Re: Identifying empid flycatchers...

Posted: July 19th, 2016, 11:22 am
by Brian Hubbs
Thanks!

Re: Identifying empid flycatchers...

Posted: July 19th, 2016, 8:41 pm
by chrish
monklet wrote:As for empid identification in general, I suspect they are often misidentified, even sometimes by the most skillful birders when no vocalization is given.
Agreed. There are some empids, particularly south of the border, that are easy to ID but I doubt anyone who says they can correctly ID non-calling empids....and many that think they can ID some calling empids!

Re: Identifying empid flycatchers...

Posted: July 19th, 2016, 10:28 pm
by Hans Breuer (twoton)
Very nice :-)

Re: Identifying empid flycatchers...

Posted: July 20th, 2016, 4:57 pm
by Jeff
Sweet mother of mercy, Brian, it's true, you've turned twitcher. You weren't lying. Next time I see you, it'll be a tweed jacket and a fake British accent.

"Snakes crawl forth twixt briar and trail
For mad herpetologist thy search doth fail"

Jeff

Re: Identifying empid flycatchers...

Posted: July 20th, 2016, 9:51 pm
by Brian Hubbs
This is what the DNA bullshit with herps does to people...they go after a new hobby... :lol:

Re: Identifying empid flycatchers...

Posted: July 24th, 2016, 9:23 am
by chrish
Jeff wrote:Sweet mother of mercy, Brian, it's true, you've turned twitcher. You weren't lying. Next time I see you, it'll be a tweed jacket and a fake British accent.
Real birders don't wear tweed. They wear loose fitting kakhi pants, long sleeve kakhi shirts over a bird-themed T-shirt, a khaki photographer's vest and a kakhi floppy wide-brimmed hat.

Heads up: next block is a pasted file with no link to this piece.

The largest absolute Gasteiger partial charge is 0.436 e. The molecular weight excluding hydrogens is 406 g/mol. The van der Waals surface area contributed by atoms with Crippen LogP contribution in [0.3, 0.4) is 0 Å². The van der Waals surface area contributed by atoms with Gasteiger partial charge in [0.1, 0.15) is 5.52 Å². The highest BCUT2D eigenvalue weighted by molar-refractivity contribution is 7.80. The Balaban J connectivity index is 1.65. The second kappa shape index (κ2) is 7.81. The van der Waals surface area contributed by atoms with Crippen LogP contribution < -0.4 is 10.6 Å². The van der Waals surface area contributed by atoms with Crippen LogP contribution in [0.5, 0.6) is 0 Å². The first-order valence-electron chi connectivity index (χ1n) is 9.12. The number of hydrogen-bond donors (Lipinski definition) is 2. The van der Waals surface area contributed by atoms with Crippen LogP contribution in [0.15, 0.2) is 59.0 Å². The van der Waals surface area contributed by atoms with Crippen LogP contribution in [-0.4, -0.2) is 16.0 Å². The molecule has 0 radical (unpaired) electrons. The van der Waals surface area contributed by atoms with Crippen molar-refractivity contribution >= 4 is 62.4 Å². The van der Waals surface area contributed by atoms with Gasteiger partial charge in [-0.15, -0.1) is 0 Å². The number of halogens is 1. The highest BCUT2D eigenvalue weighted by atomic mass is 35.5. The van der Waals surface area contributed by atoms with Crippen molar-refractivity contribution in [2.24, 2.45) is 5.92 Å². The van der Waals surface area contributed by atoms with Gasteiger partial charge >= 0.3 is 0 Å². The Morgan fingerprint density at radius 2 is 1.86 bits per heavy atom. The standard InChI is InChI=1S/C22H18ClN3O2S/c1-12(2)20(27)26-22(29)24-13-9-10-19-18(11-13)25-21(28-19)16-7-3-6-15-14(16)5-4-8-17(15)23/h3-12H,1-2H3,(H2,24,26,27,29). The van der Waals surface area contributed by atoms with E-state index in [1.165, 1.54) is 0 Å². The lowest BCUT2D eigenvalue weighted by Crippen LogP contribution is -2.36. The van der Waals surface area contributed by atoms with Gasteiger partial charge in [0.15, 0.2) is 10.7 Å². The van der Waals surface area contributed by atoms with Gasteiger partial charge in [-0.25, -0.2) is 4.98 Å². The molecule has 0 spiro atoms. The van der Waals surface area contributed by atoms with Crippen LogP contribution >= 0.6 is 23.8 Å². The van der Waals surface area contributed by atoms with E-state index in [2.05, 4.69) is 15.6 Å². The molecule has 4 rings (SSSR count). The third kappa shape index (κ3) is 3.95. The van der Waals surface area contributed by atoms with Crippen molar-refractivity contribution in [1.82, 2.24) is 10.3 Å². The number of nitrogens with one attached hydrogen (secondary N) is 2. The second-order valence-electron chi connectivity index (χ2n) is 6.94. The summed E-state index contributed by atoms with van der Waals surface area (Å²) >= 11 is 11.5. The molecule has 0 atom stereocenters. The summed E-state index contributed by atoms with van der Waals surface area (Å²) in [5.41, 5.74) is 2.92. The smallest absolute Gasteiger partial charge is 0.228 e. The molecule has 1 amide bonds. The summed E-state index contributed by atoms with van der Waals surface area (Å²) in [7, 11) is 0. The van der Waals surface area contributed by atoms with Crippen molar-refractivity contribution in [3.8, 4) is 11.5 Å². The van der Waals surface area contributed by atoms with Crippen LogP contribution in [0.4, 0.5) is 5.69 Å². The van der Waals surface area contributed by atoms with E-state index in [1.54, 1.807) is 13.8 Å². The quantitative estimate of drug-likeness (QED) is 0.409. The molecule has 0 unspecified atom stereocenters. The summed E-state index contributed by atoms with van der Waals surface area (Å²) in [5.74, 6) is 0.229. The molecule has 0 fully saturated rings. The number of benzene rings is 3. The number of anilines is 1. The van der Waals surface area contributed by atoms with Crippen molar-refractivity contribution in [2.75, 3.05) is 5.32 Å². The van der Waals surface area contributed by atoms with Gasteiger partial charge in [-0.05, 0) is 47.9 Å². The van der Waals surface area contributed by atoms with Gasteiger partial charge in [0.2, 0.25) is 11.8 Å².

Actually, we herpers could learn something from them. Having done it both ways, I can assure you that after 12 hours in the field in the tropics you are much more comfortable dressed like a birder than a herper (flip flops, shorts, t-shirt) or a hiker (shorts, hiking boots, long sleeves).

Re: Identifying empid flycatchers...

Posted: July 24th, 2016, 7:32 pm
by Hans Breuer (twoton)
Real birders don't wear tweed. They wear loose fitting kakhi pants, long sleeve kakhi shirts over a bird-themed T-shirt, a khaki photographer's vest and a kakhi floppy wide-brimmed hat.
Khaki, in the forest?? I spend a fortune on cammo clothes, and I wish they made Ghillie suits my size :-(

Re: Identifying empid flycatchers...

Posted: July 24th, 2016, 8:21 pm
by chrish
Khaki won't get you in trouble like Camo can.

Re: Identifying empid flycatchers...

Posted: July 24th, 2016, 8:38 pm
by Hans Breuer (twoton)
Like, in heavily contested border areas?

Re: Identifying empid flycatchers...

Posted: July 28th, 2016, 3:43 am
by chrish
Hans Breuer (twoton) wrote:Like, in heavily contested border areas?
Yes, or places with military "issues" like oppressive military regimes and general distrust of the government or places with potential instability from putative insurgent factions.

Indonesia used to be this way back in the early 80s. Military looking gear wasn't a way to make friends in some areas.

Re: Identifying empid flycatchers...

Posted: July 28th, 2016, 9:21 pm
by Curtis Hart
Camo is completely banned where I volunteer on Bioko Island, Equatorial Guinea. They are afraid of someone taking the island.

Re: Identifying empid flycatchers...

Posted: July 29th, 2016, 6:12 am
by Hans Breuer (twoton)
Thanks for the warnings, guys!